However, Karabakh Armenians declined the invitation to meet in Baku and instead expressed their preference for a meeting in Karabakh under the mediation of Russian peacekeepers. On March 27, 2023, Baku extended another invitation to the Armenians in Karabakh to discuss the reintegration and implementation of infrastructure projects in Karabakh. Nevertheless, the Armenian side once more rejected the prospect of direct negotiations with Azerbaijan in Baku, insisting on a negotiation format that is internationally recognized when engaging with Baku.
In addition to refusing to engage in talks with Baku, they persist in maintaining unlawful armed groups from Armenia within the internationally recognized territories of Azerbaijan. In this regard, Azerbaijan has repeatedly stated that the continuation of the existence of units of the armed forces of Armenia in the Karabakh region of Azerbaijan, contrary to the provisions of the Trilateral Statement dated November 10, 2020, is a serious threat to regional peace and security. The only way to achieve peace and stability in the region is unconditional and complete withdrawal of the Armenian armed forces from the Karabakh region of Azerbaijan and the dissolution of the puppet regime.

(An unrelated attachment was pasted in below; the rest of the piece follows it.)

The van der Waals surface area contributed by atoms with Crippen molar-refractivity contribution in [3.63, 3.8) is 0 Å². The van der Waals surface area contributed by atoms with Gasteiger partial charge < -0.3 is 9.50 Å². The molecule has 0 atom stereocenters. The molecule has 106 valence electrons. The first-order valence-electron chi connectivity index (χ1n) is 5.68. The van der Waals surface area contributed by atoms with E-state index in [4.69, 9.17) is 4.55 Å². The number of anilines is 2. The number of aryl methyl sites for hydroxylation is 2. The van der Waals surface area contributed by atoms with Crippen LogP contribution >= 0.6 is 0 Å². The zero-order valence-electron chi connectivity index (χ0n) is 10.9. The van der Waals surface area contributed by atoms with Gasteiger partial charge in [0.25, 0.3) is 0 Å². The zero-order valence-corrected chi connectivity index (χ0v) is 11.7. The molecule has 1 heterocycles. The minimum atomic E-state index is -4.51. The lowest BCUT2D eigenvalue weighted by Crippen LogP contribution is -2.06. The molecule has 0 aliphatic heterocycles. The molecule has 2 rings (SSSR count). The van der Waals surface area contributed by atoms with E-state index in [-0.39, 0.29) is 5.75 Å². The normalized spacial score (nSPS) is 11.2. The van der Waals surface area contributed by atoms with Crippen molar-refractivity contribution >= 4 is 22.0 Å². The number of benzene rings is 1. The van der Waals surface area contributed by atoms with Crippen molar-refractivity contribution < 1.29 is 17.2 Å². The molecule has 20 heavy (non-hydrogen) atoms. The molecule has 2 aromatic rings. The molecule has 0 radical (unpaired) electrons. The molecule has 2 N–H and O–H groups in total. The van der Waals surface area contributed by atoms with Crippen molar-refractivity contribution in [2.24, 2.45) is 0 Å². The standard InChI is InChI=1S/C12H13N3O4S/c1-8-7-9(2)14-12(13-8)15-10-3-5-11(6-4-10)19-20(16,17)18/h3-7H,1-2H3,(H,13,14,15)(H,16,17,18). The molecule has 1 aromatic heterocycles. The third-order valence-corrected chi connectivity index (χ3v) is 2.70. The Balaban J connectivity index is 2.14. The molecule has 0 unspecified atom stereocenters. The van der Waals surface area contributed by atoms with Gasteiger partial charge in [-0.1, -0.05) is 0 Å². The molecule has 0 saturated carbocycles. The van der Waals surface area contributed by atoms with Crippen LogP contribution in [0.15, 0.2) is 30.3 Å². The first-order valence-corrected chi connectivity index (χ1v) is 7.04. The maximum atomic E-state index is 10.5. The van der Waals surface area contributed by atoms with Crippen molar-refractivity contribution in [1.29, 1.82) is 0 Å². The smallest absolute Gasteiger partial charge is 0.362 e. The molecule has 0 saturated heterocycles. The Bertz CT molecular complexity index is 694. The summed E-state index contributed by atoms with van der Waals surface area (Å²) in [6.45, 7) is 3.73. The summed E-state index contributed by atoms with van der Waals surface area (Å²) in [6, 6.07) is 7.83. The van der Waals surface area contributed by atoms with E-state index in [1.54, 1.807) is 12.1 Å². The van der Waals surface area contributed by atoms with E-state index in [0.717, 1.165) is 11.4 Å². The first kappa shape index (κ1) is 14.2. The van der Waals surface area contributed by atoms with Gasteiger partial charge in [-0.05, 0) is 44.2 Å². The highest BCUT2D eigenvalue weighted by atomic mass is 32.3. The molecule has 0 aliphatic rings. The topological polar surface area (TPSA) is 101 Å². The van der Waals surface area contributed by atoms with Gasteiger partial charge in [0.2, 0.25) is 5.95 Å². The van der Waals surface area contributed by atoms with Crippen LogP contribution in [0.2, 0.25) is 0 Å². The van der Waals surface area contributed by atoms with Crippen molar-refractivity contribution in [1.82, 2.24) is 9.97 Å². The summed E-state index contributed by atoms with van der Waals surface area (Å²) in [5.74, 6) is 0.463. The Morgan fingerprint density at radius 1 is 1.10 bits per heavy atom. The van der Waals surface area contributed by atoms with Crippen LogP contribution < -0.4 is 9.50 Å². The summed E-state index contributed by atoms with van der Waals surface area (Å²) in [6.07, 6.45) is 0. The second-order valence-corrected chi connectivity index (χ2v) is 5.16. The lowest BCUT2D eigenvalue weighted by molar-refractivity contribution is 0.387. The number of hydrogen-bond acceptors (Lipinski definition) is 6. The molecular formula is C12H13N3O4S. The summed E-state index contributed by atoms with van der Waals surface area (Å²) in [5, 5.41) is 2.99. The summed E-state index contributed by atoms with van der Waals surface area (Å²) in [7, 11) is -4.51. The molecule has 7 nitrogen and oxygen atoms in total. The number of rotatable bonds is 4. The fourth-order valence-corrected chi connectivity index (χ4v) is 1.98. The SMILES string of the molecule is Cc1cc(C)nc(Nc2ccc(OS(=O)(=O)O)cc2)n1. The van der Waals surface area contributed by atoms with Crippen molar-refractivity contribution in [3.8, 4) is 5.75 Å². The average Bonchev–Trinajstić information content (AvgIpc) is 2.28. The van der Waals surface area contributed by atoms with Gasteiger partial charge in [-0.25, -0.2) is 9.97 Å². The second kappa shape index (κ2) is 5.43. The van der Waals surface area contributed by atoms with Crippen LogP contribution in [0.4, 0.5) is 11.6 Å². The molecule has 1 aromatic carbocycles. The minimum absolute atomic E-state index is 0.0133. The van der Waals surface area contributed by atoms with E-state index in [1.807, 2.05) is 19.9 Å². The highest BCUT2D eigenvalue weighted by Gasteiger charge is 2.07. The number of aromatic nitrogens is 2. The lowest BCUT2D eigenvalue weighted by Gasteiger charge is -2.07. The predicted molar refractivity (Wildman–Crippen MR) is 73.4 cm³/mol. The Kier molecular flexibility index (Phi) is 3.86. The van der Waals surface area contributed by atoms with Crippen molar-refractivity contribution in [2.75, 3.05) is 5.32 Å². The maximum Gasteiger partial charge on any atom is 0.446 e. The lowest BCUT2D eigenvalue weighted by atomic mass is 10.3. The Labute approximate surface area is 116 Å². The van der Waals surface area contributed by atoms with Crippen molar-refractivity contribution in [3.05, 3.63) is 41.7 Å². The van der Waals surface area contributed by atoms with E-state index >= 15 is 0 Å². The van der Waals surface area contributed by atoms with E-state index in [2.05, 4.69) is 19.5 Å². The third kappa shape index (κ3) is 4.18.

However, reports of systematic shelling of Azerbaijani positions, continued landmines in Azerbaijani territories, and the fortification of battle positions by Armenia’s armed forces have heightened tensions. Instances of reconnaissance-subversion acts, such as planting mines in previously cleared areas by Armenians, pose serious threats to civilians and military personnel alike.